Lowery writes, “It’s not about men posturing in public as if they are perfect, she said, rather explicitly noting that they are not.”

In a later conversation, the GQ writer would quote Ocasio-Cortez saying, “There are amazing men in this world, and not men as a final product. There are men on incredible journeys, internal journeys, journeys of transcending beyond just anger as the acceptable masculine emotion. Men who dive into their compassion, into their sadness, into their insecurity and explore it and work through it.”

So there we have it, masculinity according to Alexandria Ocasio-Cortez: “stoicism, competition, domination,” three of the hallmarks that have molded strong, loving, fathers, brothers, husbands and truly compassionate protectors for millennia. Bad. “Men who dive into their compassion, into their sadness, into their insecurity,” the latter two of which are commonly held signs of weakened or broken men. Good.

You might have paused on “domination” being positive, but hold that thought for a second.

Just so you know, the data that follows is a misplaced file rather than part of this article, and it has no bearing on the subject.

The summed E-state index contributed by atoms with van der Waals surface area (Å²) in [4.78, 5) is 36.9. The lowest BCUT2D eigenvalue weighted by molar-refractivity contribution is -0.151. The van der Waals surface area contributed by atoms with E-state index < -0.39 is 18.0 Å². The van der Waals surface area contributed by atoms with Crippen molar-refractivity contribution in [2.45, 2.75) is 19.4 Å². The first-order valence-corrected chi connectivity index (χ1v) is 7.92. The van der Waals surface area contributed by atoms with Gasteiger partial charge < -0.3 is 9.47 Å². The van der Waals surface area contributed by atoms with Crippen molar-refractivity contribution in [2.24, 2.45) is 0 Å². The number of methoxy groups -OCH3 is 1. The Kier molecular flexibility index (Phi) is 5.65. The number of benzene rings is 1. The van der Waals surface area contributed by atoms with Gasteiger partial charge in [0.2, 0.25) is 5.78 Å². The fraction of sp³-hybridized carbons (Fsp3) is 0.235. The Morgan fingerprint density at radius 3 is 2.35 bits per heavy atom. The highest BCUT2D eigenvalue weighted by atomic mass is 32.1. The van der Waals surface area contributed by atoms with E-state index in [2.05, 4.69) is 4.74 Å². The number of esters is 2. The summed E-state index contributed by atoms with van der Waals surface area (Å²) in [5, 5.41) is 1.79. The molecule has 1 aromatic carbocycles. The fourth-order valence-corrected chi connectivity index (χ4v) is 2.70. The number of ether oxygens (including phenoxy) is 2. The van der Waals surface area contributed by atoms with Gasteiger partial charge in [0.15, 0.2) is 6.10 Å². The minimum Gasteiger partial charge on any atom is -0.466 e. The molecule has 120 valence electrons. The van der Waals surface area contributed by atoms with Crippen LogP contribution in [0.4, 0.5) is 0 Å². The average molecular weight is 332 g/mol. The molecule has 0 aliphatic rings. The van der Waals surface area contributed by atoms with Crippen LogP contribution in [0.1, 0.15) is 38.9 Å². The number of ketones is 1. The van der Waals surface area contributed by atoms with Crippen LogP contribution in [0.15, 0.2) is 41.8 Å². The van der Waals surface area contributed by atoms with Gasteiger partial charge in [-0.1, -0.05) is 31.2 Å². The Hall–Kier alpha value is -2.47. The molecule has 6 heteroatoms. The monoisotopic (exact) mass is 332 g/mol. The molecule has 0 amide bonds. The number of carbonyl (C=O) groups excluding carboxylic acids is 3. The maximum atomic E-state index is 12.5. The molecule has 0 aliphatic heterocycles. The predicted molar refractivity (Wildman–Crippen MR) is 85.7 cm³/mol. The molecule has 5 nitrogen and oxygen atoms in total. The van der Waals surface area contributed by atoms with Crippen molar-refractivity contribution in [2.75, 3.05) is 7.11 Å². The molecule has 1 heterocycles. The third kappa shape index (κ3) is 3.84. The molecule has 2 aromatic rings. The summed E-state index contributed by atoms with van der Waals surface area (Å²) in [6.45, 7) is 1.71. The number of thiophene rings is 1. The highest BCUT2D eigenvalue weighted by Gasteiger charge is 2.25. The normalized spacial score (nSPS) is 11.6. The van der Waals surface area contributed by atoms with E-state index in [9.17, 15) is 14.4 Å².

Let’s break this down in order, stoicism first. Zeno of Citium, arguably the founder of stoicism as a philosophical movement, is credited with the phrases: “Man conquers the world by conquering himself,” and “All the good are friends of one another.” Merriam-Webster defines stoicism as “indifference to pleasure or pain.” It is essentially a belief that values abstention from material or physical pleasures in favor of the greater good — the good of the family, of the village, of the nation over the self.

Competition is “the effort of two or more parties acting independently to secure the business of a third party by offering the most favorable terms,” by definition, or “a contest between rivals” the means by which conflicting interests have been decided through strength, cunning, preparation or even luck ranging from the peaceful transaction of business to the battlefield. It is both beautiful and terrible, glorious and tragic. Competition is morally innocuous and is fundamental to the natural order, thus impossible and indeed undesirable to escape.